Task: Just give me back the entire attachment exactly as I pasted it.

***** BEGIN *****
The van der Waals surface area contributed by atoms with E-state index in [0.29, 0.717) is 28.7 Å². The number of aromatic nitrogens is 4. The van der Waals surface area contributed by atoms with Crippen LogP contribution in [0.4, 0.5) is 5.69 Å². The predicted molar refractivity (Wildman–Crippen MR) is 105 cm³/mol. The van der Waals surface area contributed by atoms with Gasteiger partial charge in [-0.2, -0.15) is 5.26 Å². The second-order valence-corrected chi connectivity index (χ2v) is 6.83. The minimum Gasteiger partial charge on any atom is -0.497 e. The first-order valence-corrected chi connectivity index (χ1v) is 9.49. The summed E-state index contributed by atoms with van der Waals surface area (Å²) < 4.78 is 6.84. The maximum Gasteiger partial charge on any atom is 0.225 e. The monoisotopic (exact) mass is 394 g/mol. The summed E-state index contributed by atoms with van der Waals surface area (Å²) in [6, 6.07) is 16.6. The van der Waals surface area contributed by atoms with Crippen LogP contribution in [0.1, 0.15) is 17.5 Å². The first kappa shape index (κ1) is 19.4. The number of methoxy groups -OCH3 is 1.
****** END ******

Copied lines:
The van der Waals surface area contributed by atoms with E-state index in [0.29, 0.717) is 28.7 Å². The number of aromatic nitrogens is 4. The van der Waals surface area contributed by atoms with Crippen LogP contribution in [0.4, 0.5) is 5.69 Å². The predicted molar refractivity (Wildman–Crippen MR) is 105 cm³/mol. The van der Waals surface area contributed by atoms with Gasteiger partial charge in [-0.2, -0.15) is 5.26 Å². The second-order valence-corrected chi connectivity index (χ2v) is 6.83. The minimum Gasteiger partial charge on any atom is -0.497 e. The first-order valence-corrected chi connectivity index (χ1v) is 9.49. The summed E-state index contributed by atoms with van der Waals surface area (Å²) < 4.78 is 6.84. The maximum Gasteiger partial charge on any atom is 0.225 e. The monoisotopic (exact) mass is 394 g/mol. The summed E-state index contributed by atoms with van der Waals surface area (Å²) in [6, 6.07) is 16.6. The van der Waals surface area contributed by atoms with Crippen LogP contribution in [0.1, 0.15) is 17.5 Å². The first kappa shape index (κ1) is 19.4. The number of methoxy groups -OCH3 is 1.